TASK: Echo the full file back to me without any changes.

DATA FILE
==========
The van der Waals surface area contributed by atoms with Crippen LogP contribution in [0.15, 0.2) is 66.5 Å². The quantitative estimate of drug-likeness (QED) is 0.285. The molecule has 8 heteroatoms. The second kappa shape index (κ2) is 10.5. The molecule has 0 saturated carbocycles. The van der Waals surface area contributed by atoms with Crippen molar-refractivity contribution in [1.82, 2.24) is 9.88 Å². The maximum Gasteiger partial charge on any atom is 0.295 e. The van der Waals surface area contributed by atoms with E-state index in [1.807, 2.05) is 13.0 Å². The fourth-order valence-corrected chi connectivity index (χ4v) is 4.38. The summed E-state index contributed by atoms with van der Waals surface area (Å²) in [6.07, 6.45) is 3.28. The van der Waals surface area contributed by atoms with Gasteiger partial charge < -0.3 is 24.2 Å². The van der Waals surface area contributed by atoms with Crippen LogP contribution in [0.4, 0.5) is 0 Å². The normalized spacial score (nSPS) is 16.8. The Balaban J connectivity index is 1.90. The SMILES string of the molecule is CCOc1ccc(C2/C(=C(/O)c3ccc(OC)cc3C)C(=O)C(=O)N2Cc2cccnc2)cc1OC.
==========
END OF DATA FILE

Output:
The van der Waals surface area contributed by atoms with Crippen LogP contribution in [0.15, 0.2) is 66.5 Å². The quantitative estimate of drug-likeness (QED) is 0.285. The molecule has 8 heteroatoms. The second kappa shape index (κ2) is 10.5. The molecule has 0 saturated carbocycles. The van der Waals surface area contributed by atoms with Crippen molar-refractivity contribution in [1.82, 2.24) is 9.88 Å². The maximum Gasteiger partial charge on any atom is 0.295 e. The van der Waals surface area contributed by atoms with E-state index in [1.807, 2.05) is 13.0 Å². The fourth-order valence-corrected chi connectivity index (χ4v) is 4.38. The summed E-state index contributed by atoms with van der Waals surface area (Å²) in [6.07, 6.45) is 3.28. The van der Waals surface area contributed by atoms with Gasteiger partial charge < -0.3 is 24.2 Å². The van der Waals surface area contributed by atoms with Crippen LogP contribution in [0.4, 0.5) is 0 Å². The normalized spacial score (nSPS) is 16.8. The Balaban J connectivity index is 1.90. The SMILES string of the molecule is CCOc1ccc(C2/C(=C(/O)c3ccc(OC)cc3C)C(=O)C(=O)N2Cc2cccnc2)cc1OC.